Dept of Mathematics Education seminar: 17 May 2023

There will be three presentations with time for questions and answers after each.


  • Dr Ann Dowker; Oxford University
  • Dr Anna Matejko; Durham University
  • Sara Caviola; University of Padua, Italy


40 mins Presentation + 20 mins Q&A: Dr Ann Dowker

Age differences in children’s attitudes to mathematics and mathematics anxiety

(Oxford University) []


There is much recent research into attitudes to mathematics, most of which suggests a significant relationship between attitudes and performance. In particular, mathematics anxiety is often associated with worse mathematics performance. This makes it particularly important to study age differences in attitudes to mathematics. Several previous studies have suggested that attitudes to mathematics deteriorate with age. Many, though not all, studies also indicate that females have more negative attitudes than males to mathematics. The present study investigated children’s and adolescents’ attitudes to mathematics, with a particular focus on whether and how these are related to age and gender. 216 pupils from Years 2 (6-to 7-year-olds), 6 (10-to 11-year-olds), 9 (13-to 14-year-olds) and 12 (16-to 17-year-olds) participated in the study. They were equally divided as to year group, and each year group was approximately equally divided by gender. They were given (1) the  Mathematics Attitude and Anxiety’ questionnaire (Thomas & Dowker, 2000), which assesses levels of maths anxiety; unhappiness at failure in maths; liking for maths, and self-rating in maths; and (2) the British Abilities Scales Basic Number Skills Test to establish actual mathematics performance. Analyses of variance indicated a significant main  effect of age on both liking for maths and self-rating in maths: older children were lower than younger children in both. The negative association between age and attitudes to maths was stronger in girls. There were significant gender differences in self-rating: boys rated themselves higher than girls, though there was no significant gender difference in mathematical performance. Self-rating, but not anxiety, correlated significantly with mathematical performance in both boys and girls. Some implications for our understanding of mathematics anxiety and attitudes to mathematics, and their relationship to mathematical performance, are discussed.


40 mins Presentation + 20 mins Q&A: Dr Sara Caviola

Should I stress or should I not? The role of contextual factors and students’ expectations in explaining their maths attainment.

(University of Padova, Italy) []


A vast body of literature has examined the potential role of either affective/motivational or contextual factors in explaining pupils' mathematical achievement. However, there is a lack of a more heterogenous view reflecting the potential interaction between students’ affective factors (such as maths anxiety, children’s expectations, etc…) and contextual factors (such as quality of the classroom climate) in explaining their maths attainment. During the talk, two studies will be presented, tackling these aspects. In the first study, about 270 students and their teachers were involved to examine the relationship between students’ maths attainment, their maths anxiety levels and their relationship with teachers, evaluated from both students’ and teachers’ perspectives. We also tested the potential mediational role of teachers' maths-related metacognitive beliefs of their students.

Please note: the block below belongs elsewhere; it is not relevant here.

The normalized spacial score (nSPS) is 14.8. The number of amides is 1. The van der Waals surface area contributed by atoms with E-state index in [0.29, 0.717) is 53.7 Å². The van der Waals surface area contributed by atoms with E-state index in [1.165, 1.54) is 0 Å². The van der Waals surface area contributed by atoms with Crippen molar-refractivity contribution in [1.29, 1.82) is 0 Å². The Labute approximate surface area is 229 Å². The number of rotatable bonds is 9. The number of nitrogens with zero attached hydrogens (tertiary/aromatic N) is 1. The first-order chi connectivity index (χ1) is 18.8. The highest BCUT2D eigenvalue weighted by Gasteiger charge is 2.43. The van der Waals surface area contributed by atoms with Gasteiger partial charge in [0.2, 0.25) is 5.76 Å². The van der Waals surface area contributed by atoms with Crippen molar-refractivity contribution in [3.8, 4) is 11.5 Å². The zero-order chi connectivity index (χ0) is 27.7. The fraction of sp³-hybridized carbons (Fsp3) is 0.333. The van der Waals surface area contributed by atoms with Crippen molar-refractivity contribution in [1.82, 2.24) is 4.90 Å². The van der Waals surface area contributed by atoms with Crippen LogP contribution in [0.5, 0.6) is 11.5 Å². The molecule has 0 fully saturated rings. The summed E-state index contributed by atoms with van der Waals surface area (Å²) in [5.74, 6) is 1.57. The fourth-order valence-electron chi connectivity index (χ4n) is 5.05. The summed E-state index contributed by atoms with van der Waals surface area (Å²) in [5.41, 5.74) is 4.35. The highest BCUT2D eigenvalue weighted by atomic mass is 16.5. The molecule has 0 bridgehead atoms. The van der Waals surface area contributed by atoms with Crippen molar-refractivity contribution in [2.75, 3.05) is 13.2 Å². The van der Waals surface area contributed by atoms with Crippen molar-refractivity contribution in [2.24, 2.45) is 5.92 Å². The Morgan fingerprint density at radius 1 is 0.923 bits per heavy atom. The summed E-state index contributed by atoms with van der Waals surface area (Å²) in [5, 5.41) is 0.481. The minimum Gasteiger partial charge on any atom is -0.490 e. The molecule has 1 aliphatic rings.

The second study, however, will present preliminary results on a wider sample of schoolchildren (about 560) in order to test the motivational processes (including their expectations and values) involved in maths-related outcomes.

Overall, these findings provide an important contribution to further understanding the impact of teachers' attitudes and children's own expectations in relation to this complex subject.


40 mins Presentation + 20 mins Q&A: Dr Anna Matejko

Understanding the relationship between math and reading difficulties: Evidence from brain and behaviour

(Durham University) []


Math and reading have traditionally been studied separately, and the commonly-held view is that they are distinct and unrelated academic skills. Yet, learning difficulties in math (dyscalculia) and reading (dyslexia) frequently co-occur, indicating that the relationship between these skills may be more complex than previously thought. In this talk, I will discuss evidence that uses multiple approaches - including brain imaging, behaviour, and intervention - to shed light on the relationship between math and reading difficulties. Specifically, I will explore: 1) the shared cognitive underpinnings of math and reading difficulties; 2) how children with combined math and reading difficulties differ from those who have only one learning difficulty; and 3) how intervention can be used to probe the relationship between math and reading skills in children with specific learning difficulties.


Contact: Krzysztof Cipora

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Krzysztof Cipora
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